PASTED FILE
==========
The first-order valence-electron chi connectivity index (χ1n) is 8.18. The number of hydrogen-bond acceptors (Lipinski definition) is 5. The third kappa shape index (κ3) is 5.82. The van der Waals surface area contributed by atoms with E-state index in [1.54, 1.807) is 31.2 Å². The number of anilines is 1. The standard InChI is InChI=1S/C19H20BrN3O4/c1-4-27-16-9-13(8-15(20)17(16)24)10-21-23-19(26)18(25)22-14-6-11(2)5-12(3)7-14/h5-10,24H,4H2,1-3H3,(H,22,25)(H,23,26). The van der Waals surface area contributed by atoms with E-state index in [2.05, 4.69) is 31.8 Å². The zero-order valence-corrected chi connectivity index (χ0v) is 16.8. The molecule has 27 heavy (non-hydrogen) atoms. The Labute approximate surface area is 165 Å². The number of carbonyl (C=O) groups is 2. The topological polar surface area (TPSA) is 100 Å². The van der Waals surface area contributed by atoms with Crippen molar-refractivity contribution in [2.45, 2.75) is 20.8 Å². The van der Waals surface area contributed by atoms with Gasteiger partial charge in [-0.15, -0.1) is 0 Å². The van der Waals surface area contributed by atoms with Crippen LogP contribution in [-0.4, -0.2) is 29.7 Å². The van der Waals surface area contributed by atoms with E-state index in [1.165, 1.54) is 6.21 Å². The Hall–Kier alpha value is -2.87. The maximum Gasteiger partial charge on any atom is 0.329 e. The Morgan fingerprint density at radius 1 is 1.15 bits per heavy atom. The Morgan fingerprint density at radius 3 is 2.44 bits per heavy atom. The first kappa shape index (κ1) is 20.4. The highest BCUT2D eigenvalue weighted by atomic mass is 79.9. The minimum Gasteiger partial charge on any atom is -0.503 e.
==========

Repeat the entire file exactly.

The first-order valence-electron chi connectivity index (χ1n) is 8.18. The number of hydrogen-bond acceptors (Lipinski definition) is 5. The third kappa shape index (κ3) is 5.82. The van der Waals surface area contributed by atoms with E-state index in [1.54, 1.807) is 31.2 Å². The number of anilines is 1. The standard InChI is InChI=1S/C19H20BrN3O4/c1-4-27-16-9-13(8-15(20)17(16)24)10-21-23-19(26)18(25)22-14-6-11(2)5-12(3)7-14/h5-10,24H,4H2,1-3H3,(H,22,25)(H,23,26). The van der Waals surface area contributed by atoms with E-state index in [2.05, 4.69) is 31.8 Å². The zero-order valence-corrected chi connectivity index (χ0v) is 16.8. The molecule has 27 heavy (non-hydrogen) atoms. The Labute approximate surface area is 165 Å². The number of carbonyl (C=O) groups is 2. The topological polar surface area (TPSA) is 100 Å². The van der Waals surface area contributed by atoms with Crippen molar-refractivity contribution in [2.45, 2.75) is 20.8 Å². The van der Waals surface area contributed by atoms with Gasteiger partial charge in [-0.15, -0.1) is 0 Å². The van der Waals surface area contributed by atoms with Crippen LogP contribution in [-0.4, -0.2) is 29.7 Å². The van der Waals surface area contributed by atoms with E-state index in [1.165, 1.54) is 6.21 Å². The Hall–Kier alpha value is -2.87. The maximum Gasteiger partial charge on any atom is 0.329 e. The Morgan fingerprint density at radius 1 is 1.15 bits per heavy atom. The Morgan fingerprint density at radius 3 is 2.44 bits per heavy atom. The first kappa shape index (κ1) is 20.4. The highest BCUT2D eigenvalue weighted by atomic mass is 79.9. The minimum Gasteiger partial charge on any atom is -0.503 e.